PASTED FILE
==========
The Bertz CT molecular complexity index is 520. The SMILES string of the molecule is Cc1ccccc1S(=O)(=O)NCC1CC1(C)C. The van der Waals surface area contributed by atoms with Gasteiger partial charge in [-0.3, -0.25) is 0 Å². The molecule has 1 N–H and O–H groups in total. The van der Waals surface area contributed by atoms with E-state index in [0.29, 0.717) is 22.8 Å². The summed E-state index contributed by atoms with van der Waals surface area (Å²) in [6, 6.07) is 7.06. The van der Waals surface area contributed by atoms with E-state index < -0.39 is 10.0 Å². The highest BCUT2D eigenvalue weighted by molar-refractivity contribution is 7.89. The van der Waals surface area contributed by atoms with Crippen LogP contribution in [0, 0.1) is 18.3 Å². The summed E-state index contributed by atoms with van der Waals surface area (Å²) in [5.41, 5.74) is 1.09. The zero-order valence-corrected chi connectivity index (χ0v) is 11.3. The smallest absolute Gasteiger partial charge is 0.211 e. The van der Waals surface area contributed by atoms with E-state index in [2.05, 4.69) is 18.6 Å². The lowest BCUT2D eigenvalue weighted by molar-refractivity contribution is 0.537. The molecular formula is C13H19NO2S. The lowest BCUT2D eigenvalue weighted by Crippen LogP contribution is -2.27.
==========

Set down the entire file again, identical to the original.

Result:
The Bertz CT molecular complexity index is 520. The SMILES string of the molecule is Cc1ccccc1S(=O)(=O)NCC1CC1(C)C. The van der Waals surface area contributed by atoms with Gasteiger partial charge in [-0.3, -0.25) is 0 Å². The molecule has 1 N–H and O–H groups in total. The van der Waals surface area contributed by atoms with E-state index in [0.29, 0.717) is 22.8 Å². The summed E-state index contributed by atoms with van der Waals surface area (Å²) in [6, 6.07) is 7.06. The van der Waals surface area contributed by atoms with E-state index < -0.39 is 10.0 Å². The highest BCUT2D eigenvalue weighted by molar-refractivity contribution is 7.89. The van der Waals surface area contributed by atoms with Crippen LogP contribution in [0, 0.1) is 18.3 Å². The summed E-state index contributed by atoms with van der Waals surface area (Å²) in [5.41, 5.74) is 1.09. The zero-order valence-corrected chi connectivity index (χ0v) is 11.3. The smallest absolute Gasteiger partial charge is 0.211 e. The van der Waals surface area contributed by atoms with E-state index in [2.05, 4.69) is 18.6 Å². The lowest BCUT2D eigenvalue weighted by molar-refractivity contribution is 0.537. The molecular formula is C13H19NO2S. The lowest BCUT2D eigenvalue weighted by Crippen LogP contribution is -2.27.